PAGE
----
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A 30-year-old woman asks about her physically abusive boyfriend, whom she is all set to marry next year.
Every Thursday, the Women’s Web expert panel with the support of Healtheminds, answers questions from readers facing relationships issues, emotional and mental challenges and other such issues.
In this edition of #ReachOutThursday, a woman in a relationship where her boyfriend is physically abusive seeks advice on what to do.
I am a 30-year-old woman, working in an IT firm. Professionally I am doing very well. I am in a relationship with a man for past 5 years; we plan to marry in July 2016. He is also an Engineer in an IT firm. Professionally we both are doing well. Our parents are also very happy about our marriage. But my boyfriend turns violent when he gets angry. He becomes physically abusive. It seems he is a different person when he is angry. Otherwise, he is the nicest guy on earth. I spoke to his mother about this. She says that things will be fine after marriage. My boyfriend refuses any help in this matter.
Good to know that you are happy in your relationship.
However as per your version I have a few suggestions to make:
Also ask her the frequency of such violent anger outbursts since childhood. Would he get physically abusive with anyone then or are you only facing the brunt of physical abuse?
Firmly say NO to physical abuse – even when he may convince you that you provoked him into getting angry because of some wrongdoing of yours which may have been intentional or otherwise.
Please remember, no provocative situation (even one in which you may have been completely wrong) can justify physical abuse.
Once physical abuse begins from a boyfriend or husband, it will never going to end howsoever polite or submissive you might become. If you “accept” this pattern in a relationship – just to “keep” the relationship because otherwise he may be pure gold in temperament, its never going to stop and you will be welcoming yourself to a life time of torture and trauma which may turn one into a social, emotional, physical and psychological wreck.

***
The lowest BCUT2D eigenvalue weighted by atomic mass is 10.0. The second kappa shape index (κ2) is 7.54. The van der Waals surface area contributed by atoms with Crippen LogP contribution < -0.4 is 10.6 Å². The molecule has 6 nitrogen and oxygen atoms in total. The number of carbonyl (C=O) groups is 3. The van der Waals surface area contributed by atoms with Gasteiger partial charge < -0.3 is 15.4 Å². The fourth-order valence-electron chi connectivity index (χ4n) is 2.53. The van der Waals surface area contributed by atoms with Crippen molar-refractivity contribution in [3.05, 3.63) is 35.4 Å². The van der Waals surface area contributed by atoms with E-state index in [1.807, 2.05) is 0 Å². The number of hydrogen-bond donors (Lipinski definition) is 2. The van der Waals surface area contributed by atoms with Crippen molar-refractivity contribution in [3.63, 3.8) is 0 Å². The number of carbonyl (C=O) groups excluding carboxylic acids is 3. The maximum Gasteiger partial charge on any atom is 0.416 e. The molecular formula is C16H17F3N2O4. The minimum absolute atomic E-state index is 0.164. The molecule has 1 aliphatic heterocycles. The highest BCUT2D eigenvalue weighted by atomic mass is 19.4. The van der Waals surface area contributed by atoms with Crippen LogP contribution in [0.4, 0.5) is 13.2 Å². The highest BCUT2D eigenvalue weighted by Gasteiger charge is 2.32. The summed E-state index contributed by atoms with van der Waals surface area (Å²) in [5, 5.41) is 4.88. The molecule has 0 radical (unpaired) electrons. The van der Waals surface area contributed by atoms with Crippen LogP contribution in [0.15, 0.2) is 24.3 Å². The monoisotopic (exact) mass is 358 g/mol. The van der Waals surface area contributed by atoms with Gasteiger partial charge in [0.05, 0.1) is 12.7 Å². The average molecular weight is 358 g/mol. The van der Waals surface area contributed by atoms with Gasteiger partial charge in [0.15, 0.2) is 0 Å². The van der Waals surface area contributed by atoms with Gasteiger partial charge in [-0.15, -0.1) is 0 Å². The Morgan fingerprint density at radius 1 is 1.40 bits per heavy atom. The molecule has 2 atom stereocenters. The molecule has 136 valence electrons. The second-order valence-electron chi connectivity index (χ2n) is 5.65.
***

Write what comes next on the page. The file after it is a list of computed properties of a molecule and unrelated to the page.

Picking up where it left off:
Please do meet a counsellor too with whom you will be able to talk about specific coping strategies in dealing with specific anger tantrums. It will be easier to make him come to terms with his anger and abusive issues now than after marriage. Your mother-in-law is a typical mother who blindly believes that things will automatically improve after marriage. Such issues never get resolved on their own. You will have to take concrete action and demarcate your boundaries politely but firmly.
– Dr. Amita Puri, Psychologist
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I huffed, puffed and panted up the hill, taking many rest breaks along the way. My calf muscles pained, my heart protested, and my breathing became heavy at one stage.
“Let’s turn back,” my husband remarked. We stood at the foot of Shravanbelagola – one of the most revered Jain pilgrimage centres. “We will not climb the hill,” he continued.
My husband and I were vacationing in Karnataka. It was the month of May, and even at the early hour of 8 am in the morning, the sun scorched our backs. After visiting Bangalore and Mysore, we had made a planned stop at this holy site in the Southern part of the state en route to Hosur. Even while planning our vacation, my husband was very excited at the prospect of visiting this place and the 18 m high statue of Lord Gometeshwara, considered one of the world’s tallest free-standing monolithic statues.
What we hadn’t bargained for was there would be 1001 granite steps that needed to be climbed to have a close-up view of this colossal magic three thousand feet above sea level on a hilltop. It would be an understatement to term it as an arduous climb.
Why is the Social Media trend of young mothers of boys captioning their parenting video “Dear future Daughter-in-Law, you are welcome” deeply problematic and disturbing to me as a young mother of a girl?
I have recently come across a trend on social media started by young mothers of boys who share videos where they teach their sons to be sensitive and understanding and also make them actively participate in household chores.
However, the problematic part of this trend is that such reels or videos are almost always captioned, “To my future daughter-in-law, you are welcome.” I know your intentions are positive, but I would like to point out how you are failing the very purpose you wanted to accomplish by captioning the videos like this.
I know you are hurt—perhaps by a domestic household that lacks empathy, by a partner who either is emotionally unavailable, is a man-child adding to your burden of parenting instead of sharing it, or who is simply backed by overprotective and abusive in-laws who do not understand the tiring journey of a working woman left without any rest as doing the household chores timely is her responsibility only.
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